No one is permitted to carry guns on campus unless they receive “prior authorization” by the UPD chief or are a military official or federal security agent already authorized to carry weapons, according to the University’s firearms and weapons policy.
John Banzhaf, a public interest law professor, said arming at least some teachers should be considered a viable solution to hinder gun violence, along with other deterrence proposals like active shooter trainings and defense sprays.
“We know that many of these shooters do not intend to survive, many of them do intend to be shot down by a cop,” Banzhaf said. “It’s simply common sense that if you’re going to be shot down by history teacher, it’s less glamorous than the cops.”
Arkansas, Mississippi and Georgia are among 10 states that allow concealed weapons on college and university campuses, according to research by the National Conference of State Legislators.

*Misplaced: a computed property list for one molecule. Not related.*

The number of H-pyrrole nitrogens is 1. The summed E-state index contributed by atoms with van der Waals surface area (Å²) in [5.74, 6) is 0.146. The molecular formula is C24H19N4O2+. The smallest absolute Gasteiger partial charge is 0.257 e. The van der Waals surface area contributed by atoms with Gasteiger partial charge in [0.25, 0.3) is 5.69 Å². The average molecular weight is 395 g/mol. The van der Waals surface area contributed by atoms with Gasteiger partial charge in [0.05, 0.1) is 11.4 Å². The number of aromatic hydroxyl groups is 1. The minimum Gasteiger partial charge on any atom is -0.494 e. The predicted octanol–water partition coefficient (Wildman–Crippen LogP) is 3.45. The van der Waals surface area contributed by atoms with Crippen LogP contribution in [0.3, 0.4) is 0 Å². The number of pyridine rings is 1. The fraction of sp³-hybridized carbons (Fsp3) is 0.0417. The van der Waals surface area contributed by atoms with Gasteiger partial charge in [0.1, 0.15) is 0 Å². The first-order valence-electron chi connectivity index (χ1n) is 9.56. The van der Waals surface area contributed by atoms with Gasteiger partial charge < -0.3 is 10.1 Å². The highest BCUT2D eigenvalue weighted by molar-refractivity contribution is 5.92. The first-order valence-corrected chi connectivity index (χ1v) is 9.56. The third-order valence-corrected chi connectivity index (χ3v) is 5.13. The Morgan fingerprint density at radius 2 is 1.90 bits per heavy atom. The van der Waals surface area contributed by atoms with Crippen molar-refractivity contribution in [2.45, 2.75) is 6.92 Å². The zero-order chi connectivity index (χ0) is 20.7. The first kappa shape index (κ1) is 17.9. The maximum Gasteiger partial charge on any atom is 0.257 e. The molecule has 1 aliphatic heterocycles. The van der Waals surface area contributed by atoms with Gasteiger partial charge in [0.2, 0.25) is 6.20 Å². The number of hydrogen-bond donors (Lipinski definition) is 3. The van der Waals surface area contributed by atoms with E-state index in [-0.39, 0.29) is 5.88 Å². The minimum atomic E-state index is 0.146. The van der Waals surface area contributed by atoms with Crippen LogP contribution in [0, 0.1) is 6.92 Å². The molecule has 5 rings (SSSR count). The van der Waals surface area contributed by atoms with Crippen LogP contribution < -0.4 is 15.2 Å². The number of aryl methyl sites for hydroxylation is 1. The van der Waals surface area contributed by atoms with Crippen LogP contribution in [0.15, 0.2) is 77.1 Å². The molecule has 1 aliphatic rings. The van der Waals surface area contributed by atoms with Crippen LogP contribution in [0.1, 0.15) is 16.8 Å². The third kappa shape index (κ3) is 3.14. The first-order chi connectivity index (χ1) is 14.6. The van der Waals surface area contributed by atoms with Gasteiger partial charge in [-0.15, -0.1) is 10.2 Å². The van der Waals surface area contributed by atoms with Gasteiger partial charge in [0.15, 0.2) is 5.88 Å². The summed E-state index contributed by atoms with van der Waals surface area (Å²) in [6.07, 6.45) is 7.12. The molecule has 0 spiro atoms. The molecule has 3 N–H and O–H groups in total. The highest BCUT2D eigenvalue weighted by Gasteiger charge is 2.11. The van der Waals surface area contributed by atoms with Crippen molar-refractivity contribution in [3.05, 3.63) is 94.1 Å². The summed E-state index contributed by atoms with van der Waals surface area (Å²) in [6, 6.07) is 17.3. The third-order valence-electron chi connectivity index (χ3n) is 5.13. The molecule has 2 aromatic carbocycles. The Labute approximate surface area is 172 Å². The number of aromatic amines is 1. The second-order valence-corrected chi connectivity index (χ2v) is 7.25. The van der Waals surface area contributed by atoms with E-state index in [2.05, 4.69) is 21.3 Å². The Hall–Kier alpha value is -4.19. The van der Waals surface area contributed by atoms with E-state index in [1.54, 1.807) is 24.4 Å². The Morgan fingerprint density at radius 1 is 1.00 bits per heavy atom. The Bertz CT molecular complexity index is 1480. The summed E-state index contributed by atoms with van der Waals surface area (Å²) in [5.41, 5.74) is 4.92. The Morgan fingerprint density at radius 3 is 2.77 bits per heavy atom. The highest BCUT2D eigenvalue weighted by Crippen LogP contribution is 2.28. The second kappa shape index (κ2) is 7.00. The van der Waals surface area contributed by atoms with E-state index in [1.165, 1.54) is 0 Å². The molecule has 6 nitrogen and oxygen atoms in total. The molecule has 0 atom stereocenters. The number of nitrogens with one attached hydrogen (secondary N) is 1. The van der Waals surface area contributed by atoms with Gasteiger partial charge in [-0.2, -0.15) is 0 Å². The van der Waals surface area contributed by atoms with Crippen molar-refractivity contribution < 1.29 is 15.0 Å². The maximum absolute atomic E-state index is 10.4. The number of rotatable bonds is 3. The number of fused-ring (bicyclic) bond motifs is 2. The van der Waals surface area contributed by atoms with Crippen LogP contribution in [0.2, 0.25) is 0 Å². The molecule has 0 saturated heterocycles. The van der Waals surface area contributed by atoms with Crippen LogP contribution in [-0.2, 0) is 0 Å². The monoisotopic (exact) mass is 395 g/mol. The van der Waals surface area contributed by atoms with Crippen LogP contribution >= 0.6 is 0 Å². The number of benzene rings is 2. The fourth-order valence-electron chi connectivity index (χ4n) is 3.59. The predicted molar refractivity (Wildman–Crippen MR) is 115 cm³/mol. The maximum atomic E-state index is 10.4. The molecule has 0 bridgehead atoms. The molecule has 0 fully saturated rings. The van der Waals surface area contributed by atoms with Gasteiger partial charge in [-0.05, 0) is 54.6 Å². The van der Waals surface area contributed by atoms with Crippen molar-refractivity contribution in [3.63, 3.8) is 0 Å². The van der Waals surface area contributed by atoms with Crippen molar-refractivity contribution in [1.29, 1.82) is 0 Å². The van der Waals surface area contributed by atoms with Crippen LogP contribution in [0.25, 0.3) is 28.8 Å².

Carlton Larson, a professor of constitutional law at University of California, Davis, said guns on campus can cause safety issues if the guns were to be misplaced, discharged accidentally or potentially stolen.
“Even well-trained police officers do not do this well, and the time and money it would take if we were talking about arming everybody would be extraordinary,” Larson said.
Daina Eglitis, an associate professor of sociology and international affairs, said arming teachers is a distraction from more serious gun control proposals and would create more potential for lethal accidents and misunderstandings.
“Schools are not prisons, teachers are not prison guards and weapons do not belong in the classroom,” she said.
Brielle Powers contributed to reporting.